The BHARC Behavioral Health Spotlight is a thought leadership series highlighting various behavioral health topics that impact communities across the United States and abroad. “Telehealth’s Potential for Expanding Behavioral Healthcare Access” was written by Nancy Bateman, MSW, a Senior Public Health Advisor for Behavioral Health Services at Bizzell. It provides a current snapshot of tele-behavioral health, drawing from recent literature.

About BHARC 
The Behavioral Health Advancement Resource Center (BHARC) is an authoritative source for behavioral health information, insights, technical assistance, training, and innovative tools. BHARC is a mechanism to share evidence-based behavioral health interventions and best practices. The BHARC Advisory Council consists of experts in substance use, mental health, clinical trials, pharmaceuticals, and healthcare standards and quality. Learn more about the Behavioral Health Advancement Resource Center at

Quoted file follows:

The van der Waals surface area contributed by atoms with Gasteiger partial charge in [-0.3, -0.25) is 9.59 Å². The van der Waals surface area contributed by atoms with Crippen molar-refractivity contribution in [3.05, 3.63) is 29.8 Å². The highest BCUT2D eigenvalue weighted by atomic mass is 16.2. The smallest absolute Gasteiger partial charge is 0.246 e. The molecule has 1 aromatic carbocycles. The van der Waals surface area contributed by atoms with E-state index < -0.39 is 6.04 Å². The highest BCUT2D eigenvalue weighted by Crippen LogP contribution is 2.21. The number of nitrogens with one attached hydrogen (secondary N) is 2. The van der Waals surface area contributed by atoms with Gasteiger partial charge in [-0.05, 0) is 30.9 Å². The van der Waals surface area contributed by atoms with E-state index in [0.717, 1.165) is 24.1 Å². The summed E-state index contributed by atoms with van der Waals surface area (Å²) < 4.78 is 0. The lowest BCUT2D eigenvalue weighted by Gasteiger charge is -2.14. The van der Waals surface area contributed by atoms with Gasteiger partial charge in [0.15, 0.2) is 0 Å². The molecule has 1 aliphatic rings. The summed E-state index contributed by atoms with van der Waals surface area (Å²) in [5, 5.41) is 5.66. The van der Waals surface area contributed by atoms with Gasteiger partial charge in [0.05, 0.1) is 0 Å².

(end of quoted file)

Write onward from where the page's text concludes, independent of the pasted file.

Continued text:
About Bizzell 
Established in 2010, Bizzell US is U.S. Small Business Administration (SBA) HUBZone certified strategy, consulting, and technology firm with a mission to improve lives and accelerate change. Bizzell US develops innovative solutions to some of the most critical issues of our time such as health care services equity, global health, workforce innovation and other urgent needs facing the world. Under the leadership and vision of founder, Anton C. Bizzell, MD, the company has grown into a thriving firm headquartered in New Carrollton, Maryland with staff and offices in various regions around the country including California, Colorado, Oklahoma, and Georgia, and globally in Africa, Asia, and Central America. Learn more about how we develop data-driven, research-informed, innovative solutions to complex-real-world challenges. Learn more at